We hold these truths to be self-evident: that all men are created equal; that they are endowed by their Creator with certain unalienable rights; that among these are life, liberty, and the pursuit of happiness.
Our founding father had the right idea, on paper anyway. I think he forgot a few things, most of which I’ll save for another time; I think mister Jefferson forgot the disabled community. Yes, the disabled community has the most rights protecting us, the world seems to forget that we too are afforded the same basic unalienable rights as our able-bodied counterparts. Such basic rights include: having a job.
I work part-time at a local higher end department store. I am at least the local branch’s if not the entire corporation’s first disabled associate. Luckily, the management and my co-workers are nice and very accommodating, which initially I wasn’t expecting. It’s the customers that can be a bit narrow-minded. Out of my two shifts a week, I can guarantee at least one customer will make some sort of microaggression toward me during at least one of my shifts. If you don’t know what a microaggression is it is defined as:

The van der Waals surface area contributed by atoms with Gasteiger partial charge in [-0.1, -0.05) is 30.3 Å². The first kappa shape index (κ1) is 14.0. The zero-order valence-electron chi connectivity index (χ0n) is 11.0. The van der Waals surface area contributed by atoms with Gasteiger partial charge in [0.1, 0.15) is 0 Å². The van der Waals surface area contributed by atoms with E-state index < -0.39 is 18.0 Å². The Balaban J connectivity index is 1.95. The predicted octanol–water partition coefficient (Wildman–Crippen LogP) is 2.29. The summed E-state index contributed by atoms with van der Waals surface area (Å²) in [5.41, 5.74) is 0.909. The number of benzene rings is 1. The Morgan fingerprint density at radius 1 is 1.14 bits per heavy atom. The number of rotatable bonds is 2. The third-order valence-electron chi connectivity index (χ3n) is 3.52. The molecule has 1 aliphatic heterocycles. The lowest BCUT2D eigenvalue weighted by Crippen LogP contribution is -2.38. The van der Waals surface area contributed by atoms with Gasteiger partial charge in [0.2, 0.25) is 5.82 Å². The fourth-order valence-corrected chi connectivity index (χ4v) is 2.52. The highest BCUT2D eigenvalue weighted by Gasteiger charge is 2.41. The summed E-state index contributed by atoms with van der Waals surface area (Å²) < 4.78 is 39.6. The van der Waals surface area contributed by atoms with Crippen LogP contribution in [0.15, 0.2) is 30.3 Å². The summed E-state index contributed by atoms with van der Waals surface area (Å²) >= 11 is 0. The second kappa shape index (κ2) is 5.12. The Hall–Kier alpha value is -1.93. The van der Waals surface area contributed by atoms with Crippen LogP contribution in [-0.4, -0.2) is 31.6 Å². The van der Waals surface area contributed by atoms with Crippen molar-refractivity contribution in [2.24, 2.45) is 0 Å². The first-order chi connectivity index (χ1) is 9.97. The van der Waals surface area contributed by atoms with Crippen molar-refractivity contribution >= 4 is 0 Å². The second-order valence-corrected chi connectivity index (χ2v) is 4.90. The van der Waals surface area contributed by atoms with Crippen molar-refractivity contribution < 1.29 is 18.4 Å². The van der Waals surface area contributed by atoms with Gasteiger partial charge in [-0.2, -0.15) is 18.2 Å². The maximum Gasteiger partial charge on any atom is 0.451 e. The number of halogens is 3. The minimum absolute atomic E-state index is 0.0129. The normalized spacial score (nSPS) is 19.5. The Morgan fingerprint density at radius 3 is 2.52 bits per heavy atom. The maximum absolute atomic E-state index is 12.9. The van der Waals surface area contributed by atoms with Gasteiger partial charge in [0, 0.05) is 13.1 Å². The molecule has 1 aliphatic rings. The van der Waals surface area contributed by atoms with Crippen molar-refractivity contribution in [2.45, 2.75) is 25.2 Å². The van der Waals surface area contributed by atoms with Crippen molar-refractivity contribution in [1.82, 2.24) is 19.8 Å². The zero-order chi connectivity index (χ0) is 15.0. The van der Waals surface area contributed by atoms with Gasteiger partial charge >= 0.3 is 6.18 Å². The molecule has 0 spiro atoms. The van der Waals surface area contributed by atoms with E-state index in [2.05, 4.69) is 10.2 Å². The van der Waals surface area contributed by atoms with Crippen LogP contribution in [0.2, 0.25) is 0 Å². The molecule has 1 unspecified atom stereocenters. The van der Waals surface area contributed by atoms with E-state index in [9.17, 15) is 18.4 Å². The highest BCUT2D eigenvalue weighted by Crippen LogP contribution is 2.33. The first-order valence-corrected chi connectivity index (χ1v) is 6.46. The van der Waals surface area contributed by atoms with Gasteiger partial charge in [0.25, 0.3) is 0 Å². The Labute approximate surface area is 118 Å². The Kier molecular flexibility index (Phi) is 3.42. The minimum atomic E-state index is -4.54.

mi·cro·ag·gres·sion – a statement, action, or incident regarded as an instance of indirect, subtle, or unintentional discrimination against members of a marginalized group such as a racial or ethnic minority.
Typically these sentiments are just verbal usually along the lines of:
A) “You work here, WOW that’s so great!”
B) “Oh, you work here I assumed you were a customer.”
But in the instance today I was making my rounds on the sales floor when I spotted a man presumably late 40’s/ early 50’s and his wife. They looked a bit confused so I stopped and asked for help; the man declined my offer then proceeded to clasp my hand in between both of his and say: “God Bless you.”. Not knowing what to say I quickly thanked him and went about my business. I appreciate the gesture but at the same time find it terribly awkward because I’m willing to bet that, that man wouldn’t have done that to my able-bodied co-workers purely for doing their job.
I don’t understand why people think it’s so great that I, a wheelchair user but otherwise average twenty-two-year-old have a job. It’s just a job.